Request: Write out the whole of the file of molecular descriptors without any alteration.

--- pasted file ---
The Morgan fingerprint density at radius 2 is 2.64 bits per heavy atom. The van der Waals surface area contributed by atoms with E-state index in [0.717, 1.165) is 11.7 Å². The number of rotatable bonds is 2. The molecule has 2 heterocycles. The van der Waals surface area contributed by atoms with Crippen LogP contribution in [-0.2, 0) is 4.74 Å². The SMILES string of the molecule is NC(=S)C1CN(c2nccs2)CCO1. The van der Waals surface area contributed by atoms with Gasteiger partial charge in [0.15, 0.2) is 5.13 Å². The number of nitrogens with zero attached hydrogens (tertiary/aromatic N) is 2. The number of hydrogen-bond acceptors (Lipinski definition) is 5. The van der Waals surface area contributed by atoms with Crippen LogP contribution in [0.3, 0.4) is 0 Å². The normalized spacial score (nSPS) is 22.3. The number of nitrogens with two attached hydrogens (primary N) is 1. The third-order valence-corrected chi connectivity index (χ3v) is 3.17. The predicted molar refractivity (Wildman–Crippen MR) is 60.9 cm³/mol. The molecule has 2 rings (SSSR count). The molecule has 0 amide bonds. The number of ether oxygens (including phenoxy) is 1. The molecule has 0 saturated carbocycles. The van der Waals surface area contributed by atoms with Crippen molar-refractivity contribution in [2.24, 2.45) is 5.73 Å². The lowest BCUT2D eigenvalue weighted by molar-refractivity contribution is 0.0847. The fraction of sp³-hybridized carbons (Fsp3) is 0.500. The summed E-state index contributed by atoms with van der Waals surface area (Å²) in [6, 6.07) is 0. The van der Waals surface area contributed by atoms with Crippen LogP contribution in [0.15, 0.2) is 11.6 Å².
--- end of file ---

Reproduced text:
The Morgan fingerprint density at radius 2 is 2.64 bits per heavy atom. The van der Waals surface area contributed by atoms with E-state index in [0.717, 1.165) is 11.7 Å². The number of rotatable bonds is 2. The molecule has 2 heterocycles. The van der Waals surface area contributed by atoms with Crippen LogP contribution in [-0.2, 0) is 4.74 Å². The SMILES string of the molecule is NC(=S)C1CN(c2nccs2)CCO1. The van der Waals surface area contributed by atoms with Gasteiger partial charge in [0.15, 0.2) is 5.13 Å². The number of nitrogens with zero attached hydrogens (tertiary/aromatic N) is 2. The number of hydrogen-bond acceptors (Lipinski definition) is 5. The van der Waals surface area contributed by atoms with Crippen LogP contribution in [0.3, 0.4) is 0 Å². The normalized spacial score (nSPS) is 22.3. The number of nitrogens with two attached hydrogens (primary N) is 1. The third-order valence-corrected chi connectivity index (χ3v) is 3.17. The predicted molar refractivity (Wildman–Crippen MR) is 60.9 cm³/mol. The molecule has 2 rings (SSSR count). The molecule has 0 amide bonds. The number of ether oxygens (including phenoxy) is 1. The molecule has 0 saturated carbocycles. The van der Waals surface area contributed by atoms with Crippen molar-refractivity contribution in [2.24, 2.45) is 5.73 Å². The lowest BCUT2D eigenvalue weighted by molar-refractivity contribution is 0.0847. The fraction of sp³-hybridized carbons (Fsp3) is 0.500. The summed E-state index contributed by atoms with van der Waals surface area (Å²) in [6, 6.07) is 0. The van der Waals surface area contributed by atoms with Crippen LogP contribution in [0.15, 0.2) is 11.6 Å².